Everyone came to the table with a common cause and no agenda, with the only goal being to play the best show possible.
RC: Was there ever discussion about bringing in any guest vocalists or other sidemen or women?
JL: No. This was purely “family,” the surviving members and close associates only. Credit Haynes for coming up with the idea of adding Reese because they need a Hammond B3 (organ) player. It was a brilliant idea. Other names were thrown about but Reese was there, as I said, even before the beginning of the band.
RC: Chuck Leavell told me that there was quick talk that night about taking this on the road, but COVID ended all of that.
JL: Yes, I talked to Chuck at intermission at the show and he was saying how this would be an amazing act to take on the road. Could it have happened if COVID hadn’t hit? Given everyone’s schedule, who knows if they could pull it off. But good God almighty it would have been worth seeing.
RC: Were there any scheduling conflicts that people put aside to make this all work?
JL: Well for this one show there was enough advance notice for everyone to clear their schedules. For Chuck (Leavell) the Stones had just finished their tour. (Warren) Haynes and Derek (Trucks) work like crazy. (Marc) Quinones is with the Doobie Brothers now. Oteil (Burbridge) is with Dead & Company and Duane (Trucks) is with Widespread Panic. So, coming up with the date required a lot of advance work by Bert Holman (the Allman’s manager), talking with everyone [else’s] managers to make this happen. I think that that [was] actually the key. Everyone worked together, management, musicians, everybody.
RC: What do you think was the real highlight of this show and does it come across as powerfully in the recording?
JL: That’s like asking someone to choose between their children! I think you have to look at it between the instrumentals and some vocal songs. Instrumentally there were moments of sheer brilliance where you can tell that these guys were just creating, where there was a Zen-like form of communication at work. As you come out of the drums on “Mountain Jam,” the last five minutes or so, you get an example of the greatest creative flow you may ever hear in music. You have eight guys exactly in tune with each other.
They did it on “Jessica” as well, at about the six-minute mark right after Derek’s solo. The next seven minutes of that song was an expression of improvisational creativity like no other. On the vocal side, “Every Hungry Woman” was an amazing treat in that it’s a song that was rarely played live, either by the original lineup or with the band from 1989 onward. So, that was a bit of an unusual choice and what they did on that from beginning to end was extraordinary. Then the real high-wire act was the run and gun between Haynes and Derek. I mean they were on the edge of disaster, where one slip would pull the whole thing apart, and yet they pulled it off. It was amazing.
Vocally you have to tip your hat to Haynes. Haynes had a lot of pressure on him that night and he was phenomenal. Is Warren Haynes Gregg Allman? No. But he’s Warren Haynes, one of the best cover singers of all time. While I wouldn’t call Allman Brothers’ songs “cover material,” he resurrected Gregg Allman that night and still remained “Warren Haynes,” I think that “Desdemona” was the best combination you could have hoped for where Warren Haynes is the vocalist and the guitarist. The depth he showed on that song alone was his A-game.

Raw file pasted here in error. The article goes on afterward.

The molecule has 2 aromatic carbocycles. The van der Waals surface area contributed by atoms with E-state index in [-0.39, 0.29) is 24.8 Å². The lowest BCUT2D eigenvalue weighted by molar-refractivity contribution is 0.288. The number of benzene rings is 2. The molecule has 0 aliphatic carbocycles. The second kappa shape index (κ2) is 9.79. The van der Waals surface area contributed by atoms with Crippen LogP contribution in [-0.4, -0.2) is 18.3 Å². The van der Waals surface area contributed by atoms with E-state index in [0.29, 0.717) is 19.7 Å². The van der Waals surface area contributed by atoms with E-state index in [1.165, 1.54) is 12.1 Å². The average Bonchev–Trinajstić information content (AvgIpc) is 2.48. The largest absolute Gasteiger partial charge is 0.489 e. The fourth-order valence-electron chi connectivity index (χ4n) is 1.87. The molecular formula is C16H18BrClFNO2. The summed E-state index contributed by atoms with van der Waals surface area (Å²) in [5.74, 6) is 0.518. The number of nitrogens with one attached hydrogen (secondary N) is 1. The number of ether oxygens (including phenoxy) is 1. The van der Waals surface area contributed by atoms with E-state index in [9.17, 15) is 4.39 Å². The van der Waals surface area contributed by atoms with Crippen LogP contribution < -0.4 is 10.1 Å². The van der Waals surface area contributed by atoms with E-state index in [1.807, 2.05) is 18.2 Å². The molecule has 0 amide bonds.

RC: Warren Haynes has told me that Gregg Allman was always generous in sharing vocal duties with him. That experience singing many of these songs really came through on this important night.
JL: He was as prepared as anyone could be that night. Yeah, the relationship between him and Gregg was interesting. In the early years Gregg did give him tremendous opportunity. In the latter years Gregg came to depend on him to be another vocalist. The year that Haynes and Dickey both left [the band] you could tell the burden that that put on Gregg. So I can’t say enough about what Haynes did that night. This is a man who has covered everyone from Van Morrison to Jerry Garcia to Elton John. The list goes on and on. He is a musical chameleon who some say makes the cover version of a song better than the original. Let’s face it. Gregg would have been very proud of what Warren did that night.
RC: Let’s switch gears and move to Allman Brothers Band – Bear’s Sonic Journals: Fillmore East, February 1970, which was recorded by Grateful Dead engineer Owsley Stanley. Why was his role so important and what helps set this record apart?
JL: I just think that his maniacal dedication to searching for “the sound” made him legendary. Never mind the LSD at the same time. But he was one of the first real innovators and pathfinders of searching for that perfect sound. He experimented with different mics and different angles and that made him a real trailblazer. At least with the Allman Brothers he just ran tape, all of the time. It didn’t matter. That’s why we are so fortunate to have those tapes from February of 1970. At that point, The Brothers had no money for anything in terms of [taping], and there were only certain venues where you might have soundboard tapes of any kind. So Owsley’s big contribution to the Allman Brothers is that he actually had the tape running.